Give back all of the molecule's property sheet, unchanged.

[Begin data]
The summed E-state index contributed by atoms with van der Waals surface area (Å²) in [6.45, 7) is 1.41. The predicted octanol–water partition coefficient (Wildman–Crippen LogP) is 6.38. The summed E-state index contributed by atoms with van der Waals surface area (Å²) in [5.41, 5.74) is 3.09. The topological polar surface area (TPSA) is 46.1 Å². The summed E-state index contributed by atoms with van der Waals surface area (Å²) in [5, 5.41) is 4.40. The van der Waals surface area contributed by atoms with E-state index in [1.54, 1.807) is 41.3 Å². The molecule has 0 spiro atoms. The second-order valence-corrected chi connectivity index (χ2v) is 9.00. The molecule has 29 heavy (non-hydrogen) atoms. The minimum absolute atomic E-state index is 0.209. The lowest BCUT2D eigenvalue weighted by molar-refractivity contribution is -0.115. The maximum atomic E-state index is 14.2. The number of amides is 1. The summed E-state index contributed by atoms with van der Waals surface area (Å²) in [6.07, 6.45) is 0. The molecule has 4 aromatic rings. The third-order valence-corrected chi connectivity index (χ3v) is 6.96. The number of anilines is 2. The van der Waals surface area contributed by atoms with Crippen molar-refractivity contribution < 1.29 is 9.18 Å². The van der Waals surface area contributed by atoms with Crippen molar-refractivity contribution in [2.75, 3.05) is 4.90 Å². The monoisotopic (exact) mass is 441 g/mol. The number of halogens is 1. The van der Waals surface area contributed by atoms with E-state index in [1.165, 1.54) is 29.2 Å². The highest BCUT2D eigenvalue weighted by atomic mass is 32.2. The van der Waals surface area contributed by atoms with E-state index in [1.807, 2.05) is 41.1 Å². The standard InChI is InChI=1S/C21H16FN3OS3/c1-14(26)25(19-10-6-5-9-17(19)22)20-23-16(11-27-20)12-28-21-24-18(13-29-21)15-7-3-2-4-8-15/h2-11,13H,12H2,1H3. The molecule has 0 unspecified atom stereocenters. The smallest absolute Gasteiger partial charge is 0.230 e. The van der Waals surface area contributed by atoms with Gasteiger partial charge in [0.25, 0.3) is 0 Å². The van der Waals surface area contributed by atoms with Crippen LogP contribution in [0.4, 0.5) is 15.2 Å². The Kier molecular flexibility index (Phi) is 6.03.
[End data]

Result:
The summed E-state index contributed by atoms with van der Waals surface area (Å²) in [6.45, 7) is 1.41. The predicted octanol–water partition coefficient (Wildman–Crippen LogP) is 6.38. The summed E-state index contributed by atoms with van der Waals surface area (Å²) in [5.41, 5.74) is 3.09. The topological polar surface area (TPSA) is 46.1 Å². The summed E-state index contributed by atoms with van der Waals surface area (Å²) in [5, 5.41) is 4.40. The van der Waals surface area contributed by atoms with E-state index in [1.54, 1.807) is 41.3 Å². The molecule has 0 spiro atoms. The second-order valence-corrected chi connectivity index (χ2v) is 9.00. The molecule has 29 heavy (non-hydrogen) atoms. The minimum absolute atomic E-state index is 0.209. The lowest BCUT2D eigenvalue weighted by molar-refractivity contribution is -0.115. The maximum atomic E-state index is 14.2. The number of amides is 1. The summed E-state index contributed by atoms with van der Waals surface area (Å²) in [6.07, 6.45) is 0. The molecule has 4 aromatic rings. The third-order valence-corrected chi connectivity index (χ3v) is 6.96. The number of anilines is 2. The van der Waals surface area contributed by atoms with Crippen molar-refractivity contribution < 1.29 is 9.18 Å². The van der Waals surface area contributed by atoms with Crippen molar-refractivity contribution in [2.75, 3.05) is 4.90 Å². The monoisotopic (exact) mass is 441 g/mol. The number of halogens is 1. The van der Waals surface area contributed by atoms with E-state index in [1.165, 1.54) is 29.2 Å². The highest BCUT2D eigenvalue weighted by atomic mass is 32.2. The van der Waals surface area contributed by atoms with E-state index in [1.807, 2.05) is 41.1 Å². The standard InChI is InChI=1S/C21H16FN3OS3/c1-14(26)25(19-10-6-5-9-17(19)22)20-23-16(11-27-20)12-28-21-24-18(13-29-21)15-7-3-2-4-8-15/h2-11,13H,12H2,1H3. The molecule has 0 unspecified atom stereocenters. The smallest absolute Gasteiger partial charge is 0.230 e. The van der Waals surface area contributed by atoms with Gasteiger partial charge in [0.25, 0.3) is 0 Å². The van der Waals surface area contributed by atoms with Crippen LogP contribution in [0.4, 0.5) is 15.2 Å². The Kier molecular flexibility index (Phi) is 6.03.